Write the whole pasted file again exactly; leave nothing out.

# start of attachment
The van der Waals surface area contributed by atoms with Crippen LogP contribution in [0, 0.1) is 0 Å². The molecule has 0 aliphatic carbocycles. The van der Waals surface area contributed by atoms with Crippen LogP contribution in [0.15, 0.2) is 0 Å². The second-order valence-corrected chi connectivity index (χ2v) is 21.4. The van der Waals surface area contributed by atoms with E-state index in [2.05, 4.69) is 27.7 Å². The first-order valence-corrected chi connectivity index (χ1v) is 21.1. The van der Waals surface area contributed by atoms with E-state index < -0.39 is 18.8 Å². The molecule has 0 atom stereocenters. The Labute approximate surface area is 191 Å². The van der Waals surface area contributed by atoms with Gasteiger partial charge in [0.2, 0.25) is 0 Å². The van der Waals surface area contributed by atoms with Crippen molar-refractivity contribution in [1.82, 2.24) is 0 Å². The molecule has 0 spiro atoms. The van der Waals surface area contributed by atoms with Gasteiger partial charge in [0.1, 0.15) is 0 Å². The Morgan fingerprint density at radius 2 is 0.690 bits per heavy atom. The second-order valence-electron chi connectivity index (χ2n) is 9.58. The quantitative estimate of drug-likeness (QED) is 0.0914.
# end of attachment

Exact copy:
The van der Waals surface area contributed by atoms with Crippen LogP contribution in [0, 0.1) is 0 Å². The molecule has 0 aliphatic carbocycles. The van der Waals surface area contributed by atoms with Crippen LogP contribution in [0.15, 0.2) is 0 Å². The second-order valence-corrected chi connectivity index (χ2v) is 21.4. The van der Waals surface area contributed by atoms with E-state index in [2.05, 4.69) is 27.7 Å². The first-order valence-corrected chi connectivity index (χ1v) is 21.1. The van der Waals surface area contributed by atoms with E-state index < -0.39 is 18.8 Å². The molecule has 0 atom stereocenters. The Labute approximate surface area is 191 Å². The van der Waals surface area contributed by atoms with Gasteiger partial charge in [0.2, 0.25) is 0 Å². The van der Waals surface area contributed by atoms with Crippen molar-refractivity contribution in [1.82, 2.24) is 0 Å². The molecule has 0 spiro atoms. The van der Waals surface area contributed by atoms with Gasteiger partial charge in [0.1, 0.15) is 0 Å². The Morgan fingerprint density at radius 2 is 0.690 bits per heavy atom. The second-order valence-electron chi connectivity index (χ2n) is 9.58. The quantitative estimate of drug-likeness (QED) is 0.0914.